Summer is over but the cottage market is thriving

The COVID-19 lockdown has presented us with an opportunity to reflect on what we need most in our living space.

Whether you suddenly found yourself wishing for a home office to work from remotely or simply a weekend getaway destination with ample outdoor space, many of us are now discovering that our current spaces don’t meet our needs in the same way as they did pre-pandemic.

For some current and prospective homeowners, the answer to what’s missing lies in cottage country.

Since the start of the real estate market’s early summer recovery, the cottage country market has been flourishing. A combination of fewer homes listed for sale and a surge in city buyers looking for rural properties has made this year one of the busiest in recent memory.

“This is the speediest, hottest market in [our] history. It’s never been like this before,” said Catharine Inniss, a Muskoka-based sales representative. “And it’s always been good. We’ve had a few dips here and there but not much.”

In July, real estate activity continued to rebound following massive declines in March and April, posting a 26% month-over-month increase in national sales. While inventory was also up Canada-wide, with the number of listed properties jumping 7.6% from June to July, Inniss explains that inventory in the Muskoka region has been low relative to the high demand from buyers this year.

In Manitoba, there have been 20% more resort property sales this year compared to last year for the first nine months. These 129 sales do not tell the entire story as there have been many other  properties in rural resort areas that  are selling this year in record numbers. For example, many of the 625 vacant lots which sold this year are in resort-locations and are ideal to build a cottage or even a four-season home. Vacant lot sales for the first nine months are up 57% over the same
period in 2019.

Clearly, Manitobans this year are looking at resort destinations to find their escape from the city and enjoy their lake country and the beauty and tranquility that goes with it.

When it comes to the type of buyers flooding the Muskoka market, for
example, Inniss says that it’s a mix of everyone — from millennials looking to break into the property market for the first time to boomer buyers. Budgets range widely too, starting anywhere from $400,000 to as high as $5 million and more.

In fact, one property in Manitoba located 15 minutes from Falcon Lake — that was listed for $799,000 — sold in September for over $1 million, well above list price. This is an example of the interest and committment we are seeing in rural, resort-like properties this year that we did not see anywhere near to the same extent in 2019.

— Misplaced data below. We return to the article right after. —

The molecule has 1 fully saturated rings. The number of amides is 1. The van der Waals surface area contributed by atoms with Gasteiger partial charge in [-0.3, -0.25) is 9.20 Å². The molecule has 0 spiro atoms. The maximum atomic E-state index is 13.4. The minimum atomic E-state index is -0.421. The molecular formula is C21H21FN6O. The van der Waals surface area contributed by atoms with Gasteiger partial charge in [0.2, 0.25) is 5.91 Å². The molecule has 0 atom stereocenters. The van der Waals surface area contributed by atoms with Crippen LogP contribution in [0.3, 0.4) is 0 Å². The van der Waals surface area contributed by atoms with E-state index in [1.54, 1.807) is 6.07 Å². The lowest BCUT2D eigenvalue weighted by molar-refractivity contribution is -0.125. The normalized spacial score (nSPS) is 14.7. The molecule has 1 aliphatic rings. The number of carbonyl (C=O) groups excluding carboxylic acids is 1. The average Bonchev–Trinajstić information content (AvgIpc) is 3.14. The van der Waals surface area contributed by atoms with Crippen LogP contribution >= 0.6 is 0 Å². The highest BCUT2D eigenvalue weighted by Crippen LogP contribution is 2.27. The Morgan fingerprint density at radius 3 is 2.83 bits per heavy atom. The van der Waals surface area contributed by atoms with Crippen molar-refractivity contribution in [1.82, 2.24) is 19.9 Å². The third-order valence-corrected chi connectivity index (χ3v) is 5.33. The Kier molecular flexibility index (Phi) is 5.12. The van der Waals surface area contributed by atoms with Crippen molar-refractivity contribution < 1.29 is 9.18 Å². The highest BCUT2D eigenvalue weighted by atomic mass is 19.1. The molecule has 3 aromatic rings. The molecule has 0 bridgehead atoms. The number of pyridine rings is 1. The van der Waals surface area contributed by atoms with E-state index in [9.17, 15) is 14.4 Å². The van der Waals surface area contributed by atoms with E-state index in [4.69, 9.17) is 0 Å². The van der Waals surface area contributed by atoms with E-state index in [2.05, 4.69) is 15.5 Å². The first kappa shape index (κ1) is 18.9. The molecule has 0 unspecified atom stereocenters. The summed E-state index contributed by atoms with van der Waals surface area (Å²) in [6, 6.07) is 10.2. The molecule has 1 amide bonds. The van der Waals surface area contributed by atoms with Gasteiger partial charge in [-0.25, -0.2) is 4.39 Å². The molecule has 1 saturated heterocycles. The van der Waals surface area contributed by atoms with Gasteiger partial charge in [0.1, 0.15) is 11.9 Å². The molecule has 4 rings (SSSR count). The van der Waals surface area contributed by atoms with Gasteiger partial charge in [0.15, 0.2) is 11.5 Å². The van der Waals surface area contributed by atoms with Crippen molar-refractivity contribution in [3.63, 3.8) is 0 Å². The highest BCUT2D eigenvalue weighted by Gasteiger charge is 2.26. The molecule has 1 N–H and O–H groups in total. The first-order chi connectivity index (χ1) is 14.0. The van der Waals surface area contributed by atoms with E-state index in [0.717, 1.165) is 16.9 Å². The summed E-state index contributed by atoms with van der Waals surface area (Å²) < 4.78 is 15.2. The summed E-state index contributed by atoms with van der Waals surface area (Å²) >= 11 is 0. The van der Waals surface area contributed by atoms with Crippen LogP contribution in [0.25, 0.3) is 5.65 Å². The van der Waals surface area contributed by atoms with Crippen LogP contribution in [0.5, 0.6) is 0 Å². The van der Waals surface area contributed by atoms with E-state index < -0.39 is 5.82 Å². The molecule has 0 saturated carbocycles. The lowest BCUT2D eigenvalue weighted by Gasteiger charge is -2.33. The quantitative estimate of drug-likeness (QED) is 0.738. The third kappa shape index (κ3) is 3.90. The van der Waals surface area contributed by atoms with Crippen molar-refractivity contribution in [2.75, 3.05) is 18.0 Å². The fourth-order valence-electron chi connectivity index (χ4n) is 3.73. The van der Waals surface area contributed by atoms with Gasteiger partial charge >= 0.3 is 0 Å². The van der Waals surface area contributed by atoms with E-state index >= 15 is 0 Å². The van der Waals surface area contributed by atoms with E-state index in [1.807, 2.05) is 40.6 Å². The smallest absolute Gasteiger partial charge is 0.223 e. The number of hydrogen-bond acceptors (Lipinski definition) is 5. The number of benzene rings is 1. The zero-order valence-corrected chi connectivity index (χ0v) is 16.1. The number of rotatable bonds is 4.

As many companies downsize or eliminate their offices and rely more heavily on remote working arrangements, Inniss says clients are seeking the extra space that rural and cottage homes provide. City-based buyers may choose to rent in the city and purchase up north where real estate is often more affordable. For those buyers who frequently take vacation time, Inniss says they tend to put their travelling budget toward a downpayment.

“So before it was more talk and the idea, ‘That’d be wonderful,’ and now, a lot of employers have sort of stepped over that barrier because of the pandemic and are no longer concerned about people telecommuting,” said Inniss. “If you buy a [rural] property, you can extend your weekends, kind of come and go during non-rush hours, and I’m finding that clients are doing that a fair bit.”

Cottage country buyers are typically more serious about making a purchase when they drive up for a showing. Thanks to the growing emphasis of digital tools and virtual and livestream tours and viewings during the height of the pandemic, Inniss says there’s more information out there now to inform buyers about a property prior to seeing it in person. When buyers come for their scheduled visit, Inniss says it’s mostly to get a final feel for the home.

“It’s not like it used to be where you’d come up over and over and over again and then look,” she said. “They are coming to confirm what they’ve seen is actually in existence, it just has the feel that they’re looking for.”

Waterfront properties, given their limited supply, have been a particularly hot commodity in cottage country. The market for private islands has also seen a spike in demand this year, too. Inniss says she typically doesn’t sell any, but has made deals on five islands so far this year.

Winterized homes, which are outfitted with the appropriate plumbing and heating for all-season living, are sought after in today’s market as well, given their ability to allow urbanites the opportunity to live out of the city full-time if they choose to.

“Most buyers want four seasons so that they have the flexibility of being able to come year-round, maybe end up living here full-time,” says Inniss.

While the fall market typically slows down a little bit, Inniss says the late start to the season and the demand from buyers year-round will likely keep the momentum going. Additional inventory is expected to appear in the fall, she says, anticipating more sellers will decide to list their property a year earlier than planned.

If you’re looking to make the transition to cottage country, whether it be on a full-time or  semi-permanent basis, Inniss stresses the importance of working with a local REALTOR® who lives and works in the area. They will be able to educate you on the unique traits that come with rural and waterfront living, from septic tanks to private roads and water quality.